Tuesday, October 22, 2013

When Your Skeletons Are Exposed

Sunday Night's Message

I spoke last Sunday night from 2 Samuel 21. My message was entitled "When Your Skeletons Are Exposed." I proceeded to talk about both the figurative and literal skeletons present in the text. I spent more time discussing the figurative sense (guilt). This lead to a discussion of the following theoretical differences.

Consequences vs Punishments

Sometimes we throw these terms around as synonyms. It is true that they are related, but they have very different implications. After consulting dictionaries and polling a few people's opinions, I came up with these functional definitions:
Consequence: The natural outcome of an action. The subsequent effect of a cause.

Punishment: An outcome of an action as prescribed and enforced by an authority or one with power over another.
Therefore, even though they are similar, there is one key difference: the enforcer. Judgement. The first is a natural outcome which could be positive or negative. The second is a deliberate judgement that is always negative. This analysis leaves us to two specific corollaries:
1. A consequence is not necessarily a punishment.
2. A punishment is always a consequence.
Perhaps an example is warranted in this situation:

Boy meets Girl - Boy and Girl grow closer - Boy and Girl do boy-girl things - Girl gets pregnant. Conception and the subsequent responsibilities of parenthood are the consequence (natural outcome) of their actions. Is the baby also a punishment? No. From a Christian perspective, a baby is always a gift from God. It is a blessing. It may remind the parents of their sin, but it is not a punishment for their sin.

Boy meets - Boy and Girl grow closer - Boy and Girl do boy-girl things - Girl does pregnant, but Daddy finds out about their activities - Daddy pursues Boy with Shotgun. In this instance, we have a man (Daddy) with power (shotgun) inflicting a punishment after judging that an individual (Boy) has done wrong. The difference between these two scenarios is clear. Judgement.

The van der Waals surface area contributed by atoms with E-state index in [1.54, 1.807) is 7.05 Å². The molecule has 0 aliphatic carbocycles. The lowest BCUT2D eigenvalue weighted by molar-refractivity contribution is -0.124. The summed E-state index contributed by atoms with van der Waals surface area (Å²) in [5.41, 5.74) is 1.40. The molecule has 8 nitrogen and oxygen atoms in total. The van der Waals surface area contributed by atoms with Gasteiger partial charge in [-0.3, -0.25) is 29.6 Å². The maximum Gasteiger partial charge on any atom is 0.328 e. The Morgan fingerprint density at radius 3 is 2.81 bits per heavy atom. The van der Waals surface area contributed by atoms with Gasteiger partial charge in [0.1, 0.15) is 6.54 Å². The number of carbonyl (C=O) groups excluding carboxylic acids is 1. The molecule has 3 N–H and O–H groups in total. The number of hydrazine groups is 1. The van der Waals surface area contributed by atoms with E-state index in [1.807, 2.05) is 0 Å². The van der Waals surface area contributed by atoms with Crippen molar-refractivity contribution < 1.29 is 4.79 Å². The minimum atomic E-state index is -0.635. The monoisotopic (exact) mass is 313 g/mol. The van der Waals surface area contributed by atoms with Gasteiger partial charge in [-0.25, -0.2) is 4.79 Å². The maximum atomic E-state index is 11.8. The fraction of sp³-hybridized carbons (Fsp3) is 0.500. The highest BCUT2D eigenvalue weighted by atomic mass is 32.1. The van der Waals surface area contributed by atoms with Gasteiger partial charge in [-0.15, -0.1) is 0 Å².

The Matter of Guilt

The point here is a matter of guilt. In the text (2 Samuel 21), we find that punishment (famine) is being levied because Saul tried to exterminate the Gibeonites. The fact that the Israelites had to live with the Gibeonites was a consequence of their actions in Joshua 9. God never curses them for forging this alliance. In fact, he blesses them in battle in Chapter 10. A Gibeonite (much like Rahab from Jericho and Ruth from Moab) is blessed by being associated with David as one of his Mighty Men.

The difference, however subtle, between consequences and punishments is a matter of guilt. When we conflate the two, we are in danger of thinking that we are under the continual wrath of God when 1 John 1:9 assures us that confessed sin is forgiven. Still, there is no provision made for the consequence since consequence is a simple chain reaction not associated with judgement. Any consequence of sin becomes "corollary 1" after God has forgiven you. You are no longer under his wrath.

Psalm 32:5 promises that the guilt of our sin can be taken care of, but we still carry the burden of guilt long after confession. That guilt can weigh us down. I leave you with more reading on this subject from Princeton University. They have found that guilt increases one's feeling of being weighted down, literally. It is an interesting read on the topic.

Have you ever considered the difference between consequence and punishment? I'd love to hear your thoughts below!

Christopher M. Jimenez. Powered by Blogger.

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